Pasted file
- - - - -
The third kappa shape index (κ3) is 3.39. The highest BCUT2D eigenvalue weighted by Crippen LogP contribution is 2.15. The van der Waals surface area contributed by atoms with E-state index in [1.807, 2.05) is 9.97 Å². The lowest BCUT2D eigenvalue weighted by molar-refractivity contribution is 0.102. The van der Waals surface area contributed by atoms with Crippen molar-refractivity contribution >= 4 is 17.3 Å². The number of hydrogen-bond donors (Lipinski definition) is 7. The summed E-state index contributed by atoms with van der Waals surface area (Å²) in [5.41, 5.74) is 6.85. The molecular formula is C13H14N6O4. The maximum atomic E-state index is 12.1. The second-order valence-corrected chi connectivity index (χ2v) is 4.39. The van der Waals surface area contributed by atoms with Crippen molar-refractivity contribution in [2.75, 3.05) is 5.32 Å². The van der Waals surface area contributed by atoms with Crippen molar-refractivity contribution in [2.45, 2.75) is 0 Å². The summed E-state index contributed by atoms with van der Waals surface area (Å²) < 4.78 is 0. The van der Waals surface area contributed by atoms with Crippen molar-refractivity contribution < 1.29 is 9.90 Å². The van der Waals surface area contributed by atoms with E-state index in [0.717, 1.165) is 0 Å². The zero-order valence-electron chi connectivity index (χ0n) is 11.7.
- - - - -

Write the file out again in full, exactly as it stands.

The third kappa shape index (κ3) is 3.39. The highest BCUT2D eigenvalue weighted by Crippen LogP contribution is 2.15. The van der Waals surface area contributed by atoms with E-state index in [1.807, 2.05) is 9.97 Å². The lowest BCUT2D eigenvalue weighted by molar-refractivity contribution is 0.102. The van der Waals surface area contributed by atoms with Crippen molar-refractivity contribution >= 4 is 17.3 Å². The number of hydrogen-bond donors (Lipinski definition) is 7. The summed E-state index contributed by atoms with van der Waals surface area (Å²) in [5.41, 5.74) is 6.85. The molecular formula is C13H14N6O4. The maximum atomic E-state index is 12.1. The second-order valence-corrected chi connectivity index (χ2v) is 4.39. The van der Waals surface area contributed by atoms with Crippen molar-refractivity contribution in [2.75, 3.05) is 5.32 Å². The van der Waals surface area contributed by atoms with Crippen molar-refractivity contribution in [2.45, 2.75) is 0 Å². The summed E-state index contributed by atoms with van der Waals surface area (Å²) < 4.78 is 0. The van der Waals surface area contributed by atoms with Crippen molar-refractivity contribution < 1.29 is 9.90 Å². The van der Waals surface area contributed by atoms with E-state index in [0.717, 1.165) is 0 Å². The zero-order valence-electron chi connectivity index (χ0n) is 11.7.